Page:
Swiss Re forecast wages and healthcare cost increases to rise above general CPI inflation this year, which could weaken reserve adequacy and slow the profitability improvement. These primarily affect longer-tail liability exposures, which account for roughly half of industry premiums but nearly 90% of reserves.
US P&C insurance sector outlook
Personal auto physical damage was a key driver of underwriting losses in 2022
Thedirect loss ratio for this line of business stood at 84.5% in 9M22, more than 20 ppt above the average for the decade pre-pandemic. On estimated full-year earned premiums of USD 110 billion, we calculate that this implies USD 22 billion of extra claims costs in 2022.
Personal auto direct loss ratios, 2010-2021 (annual) and 1Q22-3Q22 (quarterly)
We attribute up to USD 15 billion of the underwriting deterioration to used car price inflation: insurers declare roughly 1.3 million vehicles as total losses each year, and used car prices were 47% higher on average relative to pre-pandemic levels.
We assume that below-average total loss frequency in 2022 is offset by an estimated 358 000 Hurricane Ian-related flood insurance claims.
Volatile used car prices cost the industry an estimated USD 15 bn in extra claims
The rising cost of motor vehicle body work – up 10% yoy as of December 2022 – has added to claims costs, with an impact on underwriting results since approvals for premium increases in some states were delayed until recently. But looking forward, we forecast rapid improvement in 2023.
In addition to accelerating rate increases, by December 2022 used car prices were down 14.9% from a year earlier according to Manheim, and Ally Financial expects an additional 15% drop in 2023.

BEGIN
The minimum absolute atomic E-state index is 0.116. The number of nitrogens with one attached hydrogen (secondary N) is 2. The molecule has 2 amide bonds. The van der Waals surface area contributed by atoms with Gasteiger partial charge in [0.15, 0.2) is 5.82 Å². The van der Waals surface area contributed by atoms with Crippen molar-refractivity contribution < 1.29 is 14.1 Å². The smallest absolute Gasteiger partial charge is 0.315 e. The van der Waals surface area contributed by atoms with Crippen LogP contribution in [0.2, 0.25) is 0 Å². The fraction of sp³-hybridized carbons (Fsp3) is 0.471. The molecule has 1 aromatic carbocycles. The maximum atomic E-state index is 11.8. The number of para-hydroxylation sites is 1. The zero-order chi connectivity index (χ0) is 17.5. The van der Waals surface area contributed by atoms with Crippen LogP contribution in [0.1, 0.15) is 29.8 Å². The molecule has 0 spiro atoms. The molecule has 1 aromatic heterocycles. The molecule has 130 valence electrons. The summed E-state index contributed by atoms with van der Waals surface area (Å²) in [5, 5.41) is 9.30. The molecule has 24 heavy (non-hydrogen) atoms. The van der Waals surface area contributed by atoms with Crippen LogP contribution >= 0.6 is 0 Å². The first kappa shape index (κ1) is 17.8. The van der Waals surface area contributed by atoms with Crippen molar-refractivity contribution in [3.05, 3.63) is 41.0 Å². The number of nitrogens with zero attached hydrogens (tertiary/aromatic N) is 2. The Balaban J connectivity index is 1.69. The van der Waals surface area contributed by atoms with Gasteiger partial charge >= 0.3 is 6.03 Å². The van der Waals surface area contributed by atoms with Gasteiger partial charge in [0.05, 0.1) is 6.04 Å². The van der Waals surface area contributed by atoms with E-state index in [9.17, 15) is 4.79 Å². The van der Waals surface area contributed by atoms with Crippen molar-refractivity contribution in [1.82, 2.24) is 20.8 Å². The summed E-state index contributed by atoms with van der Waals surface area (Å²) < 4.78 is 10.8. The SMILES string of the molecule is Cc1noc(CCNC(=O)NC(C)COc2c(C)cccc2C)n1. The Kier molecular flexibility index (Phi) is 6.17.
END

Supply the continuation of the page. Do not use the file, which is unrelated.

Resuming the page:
Property lines results have also deteriorated
Inflation – and Hurricane Ian – have also affected property lines; through 3Q22, fire & allied and homeowners loss ratios deteriorated by 6.3% and 2.5% respectively from the prior year. We forecast that construction cost increases will decelerate from 17.6% in 2022 but grow at a still-high 12.5% in 2023 and 4% in 2024.
Price trends: ongoing rate increases are likely necessary and look set to continue through 2023
The latest CIAB survey reported that average rates for commercial linesincreased by 8.1% yoy in 3Q22, up from a 7.1% gain in 2Q22. MarketScout reports average increases of 5.1% for 4Q22 after 5.3% in the third quarter.
We expect continued rate increases through 2023 with inflation, natural catastrophes and geopolitical uncertainties including cyber among the top risks raising claims and operating costs, although commercial lines momentum is likely to slow.
YTD premium growth and loss ratios by line of business
Premium increases requested in personal lines rate filings have been accelerating in response to higher prices of used cars and bodywork for auto and construction materials, contents and labor costs for homeowners. Effective rate increases in 2022 amounted to 8.7% for personal auto and 4.6% for homeowners, the largest taking effect in 4Q22.